May 11, 2012 Leave a comment
Environmentalists crack me up. I dated one once when I was in the Navy. I’ll call her Mary for the purposes of this story. One evening during our brief relationship, I was telling Mary some (unclassified) stories about submarine life. I casually mentioned that we spend a lot of time shooting sea slugs for practice. Mary was shocked and appalled.
For those of you unfamiliar with subs, when you test torpedo firing systems on a fast attack you fill the torpedo tubes with seawater and fire the “slug” of water as if it were an actual torpedo. It’s a good simulation and completely harmless. However, in Mary’s imagination, we were prowling the ocean floor, hunting unwary sea slugs and blowing them into watery oblivion. I probably should have corrected Mary’s thinking but it was too much fun watching her agonize over the harmless sea creatures we were cruelly using for target practice.
That should be the end of the story…but it’s not. Mary and I broke up after a few weeks. She didn’t seem to take it too badly at the time. But, the next time our crew returned to port, we found flyers under the windshield wipers on every car in long term parking. The flyers pleaded in bold letters, “Save the Sea Slugs!” and went on to describe the Navy’s cruel vendetta against harmless marine animals. The flyer demanded that naval officials cease the caviler and unnecessary destruction of sea life. Oh my, how we laughed!
I hoped that I was done with this type of nonsense when I left the Navy and entered the data center industry. No such luck. Environmentalist juggernaut Greenpeace has been after Facebook for building data centers in areas where the percentage of electricity generated by coal is too high for their tastes. Greenpeace rallied over 180,000 followers to their “Unfriend Coal” campaign. Never mind that Facebook’s data centers are among the most energy efficient and environmentally sustainable buildings ever built. Never mind that Facebook has shared every efficiency strategy that they employed through the Open Compute project. As a result of Open Compute, the entire data center industry has been able to achieve a more efficient posture.
Facebook has not been the only data center to draw fire from Greenpeace. Greenpeace has also targeted Apple’s data centers. Never mind that the Apple data centers are marvels of energy efficiency and sustainable design. Never mind that Apple is building the largest end user owned solar array in the country at their Maiden, NC data center. Never mind that Apple is also building the largest biogas/fuel cell installation (outside of utility) in the US at the same data center. The commitment to the development of green/alternative energy technology demonstrated by Apple is unparalleled.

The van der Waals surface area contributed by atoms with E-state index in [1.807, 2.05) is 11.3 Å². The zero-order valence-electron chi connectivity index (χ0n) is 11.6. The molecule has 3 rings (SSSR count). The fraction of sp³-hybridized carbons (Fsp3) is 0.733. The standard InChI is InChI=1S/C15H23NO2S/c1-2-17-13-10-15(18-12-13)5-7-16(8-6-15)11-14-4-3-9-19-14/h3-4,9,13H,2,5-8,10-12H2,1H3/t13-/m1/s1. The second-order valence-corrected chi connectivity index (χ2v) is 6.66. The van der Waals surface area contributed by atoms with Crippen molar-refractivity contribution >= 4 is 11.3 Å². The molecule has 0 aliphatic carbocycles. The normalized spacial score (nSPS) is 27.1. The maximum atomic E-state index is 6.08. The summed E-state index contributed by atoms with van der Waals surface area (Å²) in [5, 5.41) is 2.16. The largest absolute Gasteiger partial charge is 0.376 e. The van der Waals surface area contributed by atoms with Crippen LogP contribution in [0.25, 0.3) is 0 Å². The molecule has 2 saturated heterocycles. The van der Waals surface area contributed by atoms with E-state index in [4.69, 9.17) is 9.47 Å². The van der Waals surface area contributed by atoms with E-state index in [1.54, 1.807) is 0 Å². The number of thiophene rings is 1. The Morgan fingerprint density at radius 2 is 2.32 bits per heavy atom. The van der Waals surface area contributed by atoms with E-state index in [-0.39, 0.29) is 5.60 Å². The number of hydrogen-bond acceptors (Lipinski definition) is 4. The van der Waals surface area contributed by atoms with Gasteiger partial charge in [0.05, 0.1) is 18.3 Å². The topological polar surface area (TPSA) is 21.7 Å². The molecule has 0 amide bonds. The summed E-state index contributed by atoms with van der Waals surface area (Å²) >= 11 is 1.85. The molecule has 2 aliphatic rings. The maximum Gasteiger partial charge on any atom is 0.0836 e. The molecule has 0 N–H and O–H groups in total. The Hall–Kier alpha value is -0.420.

In Greenpeace’s misguided and myopic view, data centers consume large amounts of electricity and are therefore bad. The reality is that these facilities are on the bleeding edge of energy conservation and sustainable design. These data center are monuments to the fact that the companies that built them and the data center industry as a whole cares deeply about conservation is actively advancing building efficiency to staggering new levels.
Greenpeace is also missing the big picture at an even more profound level. Environmentalists should actually applaud the construction of data centers. Here’s why; data centers are built and applied to existing business models because data center technology provides a business delivery efficiency improvement over the previous business paradigm. These improvements in business delivery efficiency (usually) result in a net environmental benefit.
For example; Facebook builds a bunch of data centers and suddenly 800M people share 60B photos online. As a result, the kiosks, drug stores and grocery stores that used to process film and print photos on paper see that business almost completely disappear. The home photo printer industry also flattens and begins to decline. That’s a massive business delivery paradigm shift. Digital photo sharing on this scale is only possible by applying data center technology. Now, imagine the net environmental impact of all of those people NOT driving their film or memory card to the store, NOT consuming photo developing chemicals, NOT mailing pictures to relatives, NOT purchasing replacement ink for their printers. How many miles were not driven? How many toxic chemical not used?
Amazon is another great example. Brick and mortar book stores and print media in general are in decline. Amazon built a more efficient business model to deliver that content to readers. That business model was enabled by the application of data center technology. Again, how many miles to the book store were NOT travelled? How many buildings NOT constructed? How many trees were NOT felled for their paper?
Both of these examples only scratch the surface of the net environmental benefit enabled by data center technology.
What the data center industry (and the companies that use the technology) need is a new metric. I’ll call it Net Environmental Benefit (NEB). NEB will encompass all of the benefits that are enabled by data centers and boil it down to handy three digit integer in units of megatons of carbon. It will be a bear to calculate but next time the Greenpeace nitwits start protesting, Facebook can roll out its astronomical NEB and squash them with it.